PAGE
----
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  • View in gallery

    (a) Schematic of circulation in the tropical northwestern Pacific. Red is circulation from the surface to the bottom of the thermocline, typically 300-m depth. Main features are the NEC, MC, the Kuroshio, ITF, NECC, and ME. Subthermocline currents (blue) that oppose the direction of thermocline flow are the LUC, MUC, and NEUCs. (b) MDT from AVISO with contours at 0.015-m intervals. Glider observations are objectively mapped onto a mean line from 8.15°N, 126.61°E to 8.77°N, 130°E (thick black line). The mean line is perpendicular to coastal bathymetry and MDT near the coast.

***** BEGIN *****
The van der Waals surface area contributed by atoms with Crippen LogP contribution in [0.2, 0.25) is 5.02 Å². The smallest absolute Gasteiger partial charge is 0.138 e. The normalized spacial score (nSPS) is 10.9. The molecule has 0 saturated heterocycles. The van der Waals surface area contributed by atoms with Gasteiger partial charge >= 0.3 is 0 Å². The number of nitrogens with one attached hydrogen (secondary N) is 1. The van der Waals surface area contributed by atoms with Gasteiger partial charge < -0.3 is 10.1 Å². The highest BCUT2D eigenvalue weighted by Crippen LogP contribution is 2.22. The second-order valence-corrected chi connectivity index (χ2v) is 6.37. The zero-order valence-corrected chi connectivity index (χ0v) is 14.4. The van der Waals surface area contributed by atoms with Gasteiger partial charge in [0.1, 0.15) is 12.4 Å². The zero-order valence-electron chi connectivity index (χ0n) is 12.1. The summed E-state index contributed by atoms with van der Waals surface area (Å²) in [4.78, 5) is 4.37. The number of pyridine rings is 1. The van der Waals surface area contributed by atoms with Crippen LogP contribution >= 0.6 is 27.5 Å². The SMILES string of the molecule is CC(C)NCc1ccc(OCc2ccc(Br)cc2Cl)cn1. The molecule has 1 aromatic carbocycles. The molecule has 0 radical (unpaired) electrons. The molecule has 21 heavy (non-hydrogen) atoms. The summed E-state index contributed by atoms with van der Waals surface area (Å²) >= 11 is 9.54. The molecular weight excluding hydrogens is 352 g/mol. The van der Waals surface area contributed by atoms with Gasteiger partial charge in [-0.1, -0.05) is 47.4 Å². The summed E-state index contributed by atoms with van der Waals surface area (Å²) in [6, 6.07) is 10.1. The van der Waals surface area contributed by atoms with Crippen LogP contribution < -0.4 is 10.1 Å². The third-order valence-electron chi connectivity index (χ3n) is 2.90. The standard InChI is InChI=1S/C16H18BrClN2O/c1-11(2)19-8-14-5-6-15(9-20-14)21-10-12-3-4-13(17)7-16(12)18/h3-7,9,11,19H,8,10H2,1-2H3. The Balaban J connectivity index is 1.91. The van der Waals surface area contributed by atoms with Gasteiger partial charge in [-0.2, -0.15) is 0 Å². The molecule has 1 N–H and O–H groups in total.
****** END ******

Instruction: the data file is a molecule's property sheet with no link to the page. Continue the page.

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    (a) Trajectories of the 10 gliders deployed from Palau to the 1000-m isobath along the coast of Mindanao. Arrows show the mean depth-averaged velocity from the objective map of glider profiles within 80 km of the mean line (dashed box). There are 968 profiles included. (b) Glider missions are coded by date and glider serial number. The first two digits are the abbreviated year, the third digit is the hexadecimal month, and the fourth and fifth digits are the glider serial number. The dashed box denotes a 220-km range where observations from each mission are linearly projected and objectively mapped onto the mean line (solid black) to assess variability between missions. Most missions included observations north and south of the mean line. Mission 11A03601 (thick magenta) is featured as an example in Figs. 3 and 10. (c) Annual coverage of glider missions colored by the Niño-3.4 index. Observations are at all times of the year and ENSO phases.